Astronomy and Astrophysics, volume 616A, 119-119 (2018/8-1)
PSR B0943+10: low-frequency study of subpulse periodicity in the Bright mode with LOFAR.
Abstract (from CDS):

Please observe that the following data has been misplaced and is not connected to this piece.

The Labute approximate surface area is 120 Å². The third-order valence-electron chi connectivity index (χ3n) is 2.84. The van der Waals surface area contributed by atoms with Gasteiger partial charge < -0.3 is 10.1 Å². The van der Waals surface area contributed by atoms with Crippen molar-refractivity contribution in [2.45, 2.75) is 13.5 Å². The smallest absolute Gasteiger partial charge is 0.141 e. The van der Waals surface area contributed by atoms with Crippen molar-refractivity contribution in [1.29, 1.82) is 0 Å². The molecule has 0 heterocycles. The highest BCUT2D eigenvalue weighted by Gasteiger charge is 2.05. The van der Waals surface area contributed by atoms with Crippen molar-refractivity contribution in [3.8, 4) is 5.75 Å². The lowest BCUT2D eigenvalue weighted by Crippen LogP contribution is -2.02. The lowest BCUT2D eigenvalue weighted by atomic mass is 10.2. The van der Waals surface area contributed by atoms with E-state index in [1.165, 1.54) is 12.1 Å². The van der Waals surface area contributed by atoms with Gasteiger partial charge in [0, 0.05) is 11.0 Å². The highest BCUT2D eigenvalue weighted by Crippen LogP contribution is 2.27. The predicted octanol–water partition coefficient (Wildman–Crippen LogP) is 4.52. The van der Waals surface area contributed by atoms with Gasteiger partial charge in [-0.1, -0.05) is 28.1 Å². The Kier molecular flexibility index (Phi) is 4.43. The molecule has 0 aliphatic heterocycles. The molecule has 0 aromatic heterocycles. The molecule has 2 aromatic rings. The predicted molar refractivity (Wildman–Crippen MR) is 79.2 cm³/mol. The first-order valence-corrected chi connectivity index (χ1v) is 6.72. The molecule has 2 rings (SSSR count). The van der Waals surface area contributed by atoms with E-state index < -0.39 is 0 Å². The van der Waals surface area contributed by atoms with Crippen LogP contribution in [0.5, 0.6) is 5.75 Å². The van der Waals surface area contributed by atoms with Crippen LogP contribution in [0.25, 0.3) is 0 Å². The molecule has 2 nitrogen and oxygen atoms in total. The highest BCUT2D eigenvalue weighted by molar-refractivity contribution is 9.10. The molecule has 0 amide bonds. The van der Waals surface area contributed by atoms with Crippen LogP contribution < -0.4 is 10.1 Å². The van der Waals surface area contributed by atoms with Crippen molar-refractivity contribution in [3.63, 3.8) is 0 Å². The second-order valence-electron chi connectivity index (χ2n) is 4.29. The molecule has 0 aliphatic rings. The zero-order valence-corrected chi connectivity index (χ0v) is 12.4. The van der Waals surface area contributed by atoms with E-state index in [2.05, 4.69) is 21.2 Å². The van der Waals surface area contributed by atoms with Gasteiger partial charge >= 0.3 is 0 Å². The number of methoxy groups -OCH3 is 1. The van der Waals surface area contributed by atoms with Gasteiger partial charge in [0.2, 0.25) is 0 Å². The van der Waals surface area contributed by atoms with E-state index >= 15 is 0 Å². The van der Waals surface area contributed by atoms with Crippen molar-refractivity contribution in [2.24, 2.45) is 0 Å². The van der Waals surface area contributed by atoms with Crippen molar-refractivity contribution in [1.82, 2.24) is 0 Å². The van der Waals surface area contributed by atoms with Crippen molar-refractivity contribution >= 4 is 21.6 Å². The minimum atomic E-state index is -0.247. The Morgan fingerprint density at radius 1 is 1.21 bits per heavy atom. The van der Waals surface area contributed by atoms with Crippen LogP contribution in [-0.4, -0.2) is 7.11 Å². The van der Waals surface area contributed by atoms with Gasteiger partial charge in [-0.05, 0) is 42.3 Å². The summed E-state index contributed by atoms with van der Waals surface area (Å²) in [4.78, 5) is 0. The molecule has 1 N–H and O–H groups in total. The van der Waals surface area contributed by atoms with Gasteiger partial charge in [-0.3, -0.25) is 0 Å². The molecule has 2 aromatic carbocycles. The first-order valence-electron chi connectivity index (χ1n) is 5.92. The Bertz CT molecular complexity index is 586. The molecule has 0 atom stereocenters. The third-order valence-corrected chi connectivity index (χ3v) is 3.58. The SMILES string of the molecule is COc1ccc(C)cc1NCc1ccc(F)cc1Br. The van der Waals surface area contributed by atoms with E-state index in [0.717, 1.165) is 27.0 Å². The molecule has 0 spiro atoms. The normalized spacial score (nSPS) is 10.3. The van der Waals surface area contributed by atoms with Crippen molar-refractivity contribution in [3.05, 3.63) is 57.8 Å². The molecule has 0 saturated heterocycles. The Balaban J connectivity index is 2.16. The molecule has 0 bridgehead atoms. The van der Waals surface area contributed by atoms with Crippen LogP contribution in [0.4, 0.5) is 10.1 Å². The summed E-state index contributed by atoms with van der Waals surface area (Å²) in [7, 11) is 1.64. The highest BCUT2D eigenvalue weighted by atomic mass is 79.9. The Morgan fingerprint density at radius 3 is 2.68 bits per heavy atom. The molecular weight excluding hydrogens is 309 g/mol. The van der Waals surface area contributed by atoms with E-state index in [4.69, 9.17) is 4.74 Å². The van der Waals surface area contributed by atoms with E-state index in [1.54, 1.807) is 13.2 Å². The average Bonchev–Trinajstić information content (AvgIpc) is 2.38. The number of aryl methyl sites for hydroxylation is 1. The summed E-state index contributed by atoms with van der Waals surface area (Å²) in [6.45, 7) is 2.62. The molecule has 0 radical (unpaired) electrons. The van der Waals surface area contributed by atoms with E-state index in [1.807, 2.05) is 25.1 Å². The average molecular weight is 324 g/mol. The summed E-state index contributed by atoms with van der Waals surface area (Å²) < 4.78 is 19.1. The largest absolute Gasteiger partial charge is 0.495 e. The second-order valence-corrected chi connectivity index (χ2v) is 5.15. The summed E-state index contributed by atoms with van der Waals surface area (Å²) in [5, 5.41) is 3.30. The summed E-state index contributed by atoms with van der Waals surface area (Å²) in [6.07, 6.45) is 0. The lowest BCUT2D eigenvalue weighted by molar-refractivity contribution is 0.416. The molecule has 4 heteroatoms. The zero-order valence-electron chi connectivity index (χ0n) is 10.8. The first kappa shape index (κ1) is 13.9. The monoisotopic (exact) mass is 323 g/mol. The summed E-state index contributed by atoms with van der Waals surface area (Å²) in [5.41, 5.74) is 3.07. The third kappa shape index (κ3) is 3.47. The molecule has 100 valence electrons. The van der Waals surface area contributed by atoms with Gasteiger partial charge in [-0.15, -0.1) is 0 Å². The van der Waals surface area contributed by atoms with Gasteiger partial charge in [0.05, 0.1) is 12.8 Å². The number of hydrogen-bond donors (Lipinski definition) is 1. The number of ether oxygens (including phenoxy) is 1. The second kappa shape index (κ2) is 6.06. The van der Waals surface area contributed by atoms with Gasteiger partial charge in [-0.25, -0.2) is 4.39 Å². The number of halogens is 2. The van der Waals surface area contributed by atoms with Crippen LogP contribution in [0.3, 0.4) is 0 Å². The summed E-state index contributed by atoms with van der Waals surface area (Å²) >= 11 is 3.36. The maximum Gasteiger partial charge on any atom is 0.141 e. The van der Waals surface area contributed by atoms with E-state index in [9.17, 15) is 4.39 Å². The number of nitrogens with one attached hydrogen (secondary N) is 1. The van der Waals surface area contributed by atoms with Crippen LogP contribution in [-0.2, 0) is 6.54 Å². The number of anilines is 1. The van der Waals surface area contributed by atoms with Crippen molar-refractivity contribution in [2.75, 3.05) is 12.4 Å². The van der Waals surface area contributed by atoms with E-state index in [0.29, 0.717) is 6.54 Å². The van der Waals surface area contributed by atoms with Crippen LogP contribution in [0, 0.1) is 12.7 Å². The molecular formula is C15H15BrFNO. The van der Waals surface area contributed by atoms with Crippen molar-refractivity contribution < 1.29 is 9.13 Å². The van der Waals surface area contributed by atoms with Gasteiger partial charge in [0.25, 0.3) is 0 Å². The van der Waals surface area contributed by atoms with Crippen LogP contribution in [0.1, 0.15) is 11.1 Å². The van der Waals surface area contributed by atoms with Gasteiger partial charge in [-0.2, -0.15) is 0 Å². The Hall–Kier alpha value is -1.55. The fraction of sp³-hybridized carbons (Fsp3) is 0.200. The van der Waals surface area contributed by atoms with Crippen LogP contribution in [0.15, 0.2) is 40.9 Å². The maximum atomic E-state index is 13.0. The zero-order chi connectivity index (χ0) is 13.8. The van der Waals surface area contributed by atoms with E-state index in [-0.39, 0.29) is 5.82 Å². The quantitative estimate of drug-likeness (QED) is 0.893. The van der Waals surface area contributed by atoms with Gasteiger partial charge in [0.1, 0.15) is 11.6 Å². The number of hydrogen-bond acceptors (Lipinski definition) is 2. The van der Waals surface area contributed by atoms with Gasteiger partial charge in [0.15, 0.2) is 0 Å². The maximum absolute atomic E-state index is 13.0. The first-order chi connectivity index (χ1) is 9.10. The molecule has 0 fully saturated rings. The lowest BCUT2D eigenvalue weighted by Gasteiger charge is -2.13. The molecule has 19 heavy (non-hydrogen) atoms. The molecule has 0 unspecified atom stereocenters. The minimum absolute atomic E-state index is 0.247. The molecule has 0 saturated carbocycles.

We use broadband sensitive LOFAR observations in the 25-80 MHz frequency range to study the single-pulse emission properties of the mode-switching pulsar B0943+10. We review the derivation of magnetospheric geometry, originally based on low-frequency radio data, and show that the geometry is less strongly constrained than previously thought. This may be used to help explain the large fractional amplitudes of the observed thermal X-ray pulsations from the polar cap, which contradicted the almost aligned rotator model of PSR B0943+10. We analyse the properties of drifting subpulses in the Bright mode and report on the short-scale (minutes) variations of the drift period. We searched for the periodic amplitude modulation of drifting subpulses, which is a vital argument for constraining several important system parameters: the degree of aliasing, the orientation of the line-of-sight vector with respect to magnetic and spin axes, the angular velocity of the carousel, and thus, the gradient of the accelerating potential in the polar gap. The periodic amplitude modulation was not detected, indicating that it may be a rare or narrow-band phenomenon. Based on our non-detection and review of the available literature, we chose to leave the aliasing order unconstrained and derived the number of sparks under different assumptions about the aliasing order and geometry angles. Contrary to the previous findings, we did not find a large (of the order of 10%) gradual variation of the separation between subpulses throughout Bright mode. We speculate that this large variation of subpulse separation may be due to the incorrect accounting for the curvature of the line of sight within the on-pulse window. Finally, we report on the frequency-dependent drift phase delay, which is similar to the delay reported previously for PSR B0809+74. We provide a quantitative explanation of the observed frequency-dependent drift phase delay within the carousel model.